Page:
“It seems plausible that male FA is paraphilic in the sense of it being a non-mainstream sexual practice without necessarily implying dysfunction or deviance. For instance, it may be that hunger or food was involved in the behavioral imprinting of a fat fetish in early childhood, a hypothesis favored by some psychoanalysts…A related theory also based on the principles of behavioral imprinting argues that when young men masturbate, the objects that are frequently nearby at the time of masturbation become objects of arousal in the future. The individual is thus associating the object with sexual orgasm, and this may include either eroticized images of overweight individuals, food, and so on” (p.206).
It is also worth noting that in the Journal of Sex Research, Dr Swami repeated the study comparing FAs with a control group of non-FAs and found the same results. Despite these studies, there is still little empirical research on fat admirers and feederism. The recent paper by Dr Terry and Dr Vasey reported the case study of a 30-year old female feedee (‘Lisa’).
At the time of the study, Lisa was 30 years of age, married and Caucasian. She was recruited by the researchers from a feederism website (FantasyFeeder.com). By age 13 years (at 5 feet 11 inches tall) she was mildly preoccupied with her weight. She weighed 120-130 lbs and had BMI of 16-18 (i.e., underweight). However. Like many girls, she viewed herself as fat and became self-conscious about her hips, thighs, and belly. She claimed to experience sexual thoughts about weight gain and fat from a very young age. Because of her sexual fantasies about fat women during adolescence, she experienced some confusion about her sexual orientation (but deemed herself heterosexual).
As an adult, Lisa said she was still sexually aroused in response to fat women but that it was limited to visual images found on the internet. Her ideal website would be where there were several pictures of the same woman getting fatter over time (and which she would masturbate over). Lisa also fantasized about being forced to gain weight by a dominant male who would became sexually aroused by making her gain weight. She also reported that all of her orgasms involve fantasizing about some form of feederism and that sometimes all she needs to reach orgasm is to fantasize about being a little bit heavier. Although she has actively engaged in weight gain for a four-month period in 2008, she has never been in a feedee/feeder relationship (as she doesn’t want the negative health consequences of becoming extremely overweight). She also reported her sexual arousal had significantly declined after the weight gain period.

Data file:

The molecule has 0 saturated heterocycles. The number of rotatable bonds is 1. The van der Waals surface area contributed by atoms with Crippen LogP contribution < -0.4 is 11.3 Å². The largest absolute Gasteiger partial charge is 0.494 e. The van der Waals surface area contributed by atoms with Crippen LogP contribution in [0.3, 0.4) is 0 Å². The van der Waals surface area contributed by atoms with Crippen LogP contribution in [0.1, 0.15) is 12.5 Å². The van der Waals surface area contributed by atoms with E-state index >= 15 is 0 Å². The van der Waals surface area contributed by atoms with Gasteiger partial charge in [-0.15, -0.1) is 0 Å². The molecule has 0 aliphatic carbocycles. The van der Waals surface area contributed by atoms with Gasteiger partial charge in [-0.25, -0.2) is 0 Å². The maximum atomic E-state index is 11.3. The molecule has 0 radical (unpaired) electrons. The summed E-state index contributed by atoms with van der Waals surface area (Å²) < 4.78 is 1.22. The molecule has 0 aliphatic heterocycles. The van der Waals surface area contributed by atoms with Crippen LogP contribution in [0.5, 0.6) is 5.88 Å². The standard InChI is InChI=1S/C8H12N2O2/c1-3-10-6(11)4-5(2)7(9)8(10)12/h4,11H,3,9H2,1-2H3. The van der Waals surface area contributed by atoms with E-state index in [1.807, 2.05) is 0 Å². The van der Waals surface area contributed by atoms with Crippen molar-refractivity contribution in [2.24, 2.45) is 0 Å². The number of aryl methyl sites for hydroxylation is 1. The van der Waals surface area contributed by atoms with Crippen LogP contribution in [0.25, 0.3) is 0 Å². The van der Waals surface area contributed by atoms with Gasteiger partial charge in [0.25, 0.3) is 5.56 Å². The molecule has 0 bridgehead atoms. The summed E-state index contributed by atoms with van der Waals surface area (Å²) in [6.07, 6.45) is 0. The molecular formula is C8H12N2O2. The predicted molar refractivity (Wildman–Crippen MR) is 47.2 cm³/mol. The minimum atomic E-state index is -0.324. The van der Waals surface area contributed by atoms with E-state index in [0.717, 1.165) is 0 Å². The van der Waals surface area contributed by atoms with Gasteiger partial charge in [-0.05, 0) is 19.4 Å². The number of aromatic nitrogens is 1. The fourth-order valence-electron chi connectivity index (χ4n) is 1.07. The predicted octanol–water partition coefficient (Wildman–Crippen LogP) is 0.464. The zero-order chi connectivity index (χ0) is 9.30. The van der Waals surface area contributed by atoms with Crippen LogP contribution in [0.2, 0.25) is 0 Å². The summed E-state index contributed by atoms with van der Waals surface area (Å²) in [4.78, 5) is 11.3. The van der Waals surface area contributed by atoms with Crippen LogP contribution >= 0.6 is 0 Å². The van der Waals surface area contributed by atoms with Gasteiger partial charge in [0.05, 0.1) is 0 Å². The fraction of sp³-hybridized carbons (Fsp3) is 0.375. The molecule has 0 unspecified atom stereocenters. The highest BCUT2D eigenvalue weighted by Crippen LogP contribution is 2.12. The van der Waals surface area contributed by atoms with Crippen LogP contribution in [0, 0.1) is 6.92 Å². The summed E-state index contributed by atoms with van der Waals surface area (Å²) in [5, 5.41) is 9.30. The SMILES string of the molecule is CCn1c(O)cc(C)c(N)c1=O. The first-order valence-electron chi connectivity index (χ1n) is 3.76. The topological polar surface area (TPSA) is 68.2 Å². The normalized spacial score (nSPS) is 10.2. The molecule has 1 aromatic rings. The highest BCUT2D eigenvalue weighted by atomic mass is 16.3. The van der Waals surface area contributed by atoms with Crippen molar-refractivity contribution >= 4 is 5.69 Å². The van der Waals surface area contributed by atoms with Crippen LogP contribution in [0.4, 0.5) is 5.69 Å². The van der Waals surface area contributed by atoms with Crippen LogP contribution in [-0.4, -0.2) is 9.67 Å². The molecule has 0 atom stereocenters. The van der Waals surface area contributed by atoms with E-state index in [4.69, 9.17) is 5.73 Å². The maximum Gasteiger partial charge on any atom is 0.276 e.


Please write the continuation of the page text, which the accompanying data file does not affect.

In their discussion of Lisa’s case, Terry and Vasey made the point that as with many paraphilias, her pattern of sexual arousal was characterized by intense and repetitive sexual urges, fantasies, and behaviours involving unusual activities (i.e., the intense focus on eroticizing body fat). Terry and Vasey also questioned whether Lisa’s behaviour represented a form of morphophilia (i.e., peak erotic focus on a particular body characteristic – in this case body fat). They also speculated that some of the behaviour was sexually masochistic and that this supported their view that feederism had paraphilic elements (although Lisa reported that masochistic behaviours generally repulsed her). As with any case study, it may not be representative of the entire feederism community. Terry and Vasey also assert that more research needs to consider if, and how, feederism is taxonomically distinct from the various forms of morphophilia.
Dr Mark Griffiths, Professor of Gambling Studies, International Gaming Research Unit, Nottingham Trent University, Nottingham, UK
Griffiths, M.D (1999). Adam Ant: sex and perversion for teenyboppers. Headpress: The Journal of Sex, Death and Religion, 19, 116-119.
Monaghan, L. (2005). Big handsome men, bears, and others: Virtual constructions of ‘fat male embodiment’. Body and Society, 11, 81-111.
Murray, S. (2004). Locating aesthetics: Sexing the fat woman. Social Semiotics, 14, 237-247.
Swami, V. & Furnham, A. (2009). Big and beautiful: Attractiveness and health ratings of the female body by male ‘‘fat admirers’’. Archives of Sexual Behavior, 38, 201-208.
Swami, V., & Tovee, M.J. (2006). The influence of body weight on the physical attractiveness preferences of feminist and non-feminist heterosexual women and lesbians. Psychology of Women Quarterly, 30, 252-257.
Swami, V. & Tovee, M.J. (2009). Big beautiful women: the body size preferences of male fat admirers. Journal of Sex Research, 46, 89-96.
Terry, L.L. & Vasey, P.L. (2011). Feederism in a woman. Archives of Sexial Behavior, 40, 639-645.
Posted on March 15, 2012, in Compulsion, Eating addiction, Eating disorders, Obsession, Obsessive-Compulsive Disorder, Psychology, Sex, Sex addiction and tagged Eating, Fat fetish, Feederism, Fetish, Paraphilia, Sexual deviation, Sexual perversion. Bookmark the permalink. 6 Comments.